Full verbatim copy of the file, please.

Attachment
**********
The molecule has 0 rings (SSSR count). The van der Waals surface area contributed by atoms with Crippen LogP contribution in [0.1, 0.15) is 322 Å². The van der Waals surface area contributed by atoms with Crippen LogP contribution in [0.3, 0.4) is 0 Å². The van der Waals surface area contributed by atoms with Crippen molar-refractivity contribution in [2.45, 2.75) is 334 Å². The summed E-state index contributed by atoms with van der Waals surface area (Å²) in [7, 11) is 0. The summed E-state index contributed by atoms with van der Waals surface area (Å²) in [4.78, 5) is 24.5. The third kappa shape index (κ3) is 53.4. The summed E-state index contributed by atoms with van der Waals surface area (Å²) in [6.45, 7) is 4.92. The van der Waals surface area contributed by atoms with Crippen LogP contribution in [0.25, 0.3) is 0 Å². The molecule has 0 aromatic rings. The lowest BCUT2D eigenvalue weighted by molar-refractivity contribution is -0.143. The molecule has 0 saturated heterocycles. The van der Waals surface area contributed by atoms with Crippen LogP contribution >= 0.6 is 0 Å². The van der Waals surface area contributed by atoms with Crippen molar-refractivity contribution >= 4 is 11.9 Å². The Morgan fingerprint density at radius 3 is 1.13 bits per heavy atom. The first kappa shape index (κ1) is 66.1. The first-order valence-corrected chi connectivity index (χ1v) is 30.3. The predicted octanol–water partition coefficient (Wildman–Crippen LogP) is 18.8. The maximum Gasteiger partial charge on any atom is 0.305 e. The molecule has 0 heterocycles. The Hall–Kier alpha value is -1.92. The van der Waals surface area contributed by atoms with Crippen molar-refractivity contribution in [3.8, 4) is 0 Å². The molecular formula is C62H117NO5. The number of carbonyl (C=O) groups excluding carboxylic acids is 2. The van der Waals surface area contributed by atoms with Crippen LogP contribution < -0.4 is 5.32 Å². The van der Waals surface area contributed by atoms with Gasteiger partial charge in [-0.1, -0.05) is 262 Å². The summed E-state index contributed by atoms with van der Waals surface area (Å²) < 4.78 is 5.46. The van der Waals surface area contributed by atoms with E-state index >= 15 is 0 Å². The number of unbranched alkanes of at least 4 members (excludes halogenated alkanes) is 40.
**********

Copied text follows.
The molecule has 0 rings (SSSR count). The van der Waals surface area contributed by atoms with Crippen LogP contribution in [0.1, 0.15) is 322 Å². The van der Waals surface area contributed by atoms with Crippen LogP contribution in [0.3, 0.4) is 0 Å². The van der Waals surface area contributed by atoms with Crippen molar-refractivity contribution in [2.45, 2.75) is 334 Å². The summed E-state index contributed by atoms with van der Waals surface area (Å²) in [7, 11) is 0. The summed E-state index contributed by atoms with van der Waals surface area (Å²) in [4.78, 5) is 24.5. The third kappa shape index (κ3) is 53.4. The summed E-state index contributed by atoms with van der Waals surface area (Å²) in [6.45, 7) is 4.92. The van der Waals surface area contributed by atoms with Crippen LogP contribution in [0.25, 0.3) is 0 Å². The molecule has 0 aromatic rings. The lowest BCUT2D eigenvalue weighted by molar-refractivity contribution is -0.143. The molecule has 0 saturated heterocycles. The van der Waals surface area contributed by atoms with Crippen LogP contribution >= 0.6 is 0 Å². The van der Waals surface area contributed by atoms with Crippen molar-refractivity contribution >= 4 is 11.9 Å². The Morgan fingerprint density at radius 3 is 1.13 bits per heavy atom. The first kappa shape index (κ1) is 66.1. The first-order valence-corrected chi connectivity index (χ1v) is 30.3. The predicted octanol–water partition coefficient (Wildman–Crippen LogP) is 18.8. The maximum Gasteiger partial charge on any atom is 0.305 e. The molecule has 0 heterocycles. The Hall–Kier alpha value is -1.92. The van der Waals surface area contributed by atoms with Crippen molar-refractivity contribution in [3.8, 4) is 0 Å². The molecular formula is C62H117NO5. The number of carbonyl (C=O) groups excluding carboxylic acids is 2. The van der Waals surface area contributed by atoms with Crippen LogP contribution < -0.4 is 5.32 Å². The van der Waals surface area contributed by atoms with Gasteiger partial charge in [-0.1, -0.05) is 262 Å². The summed E-state index contributed by atoms with van der Waals surface area (Å²) < 4.78 is 5.46. The van der Waals surface area contributed by atoms with E-state index >= 15 is 0 Å². The number of unbranched alkanes of at least 4 members (excludes halogenated alkanes) is 40.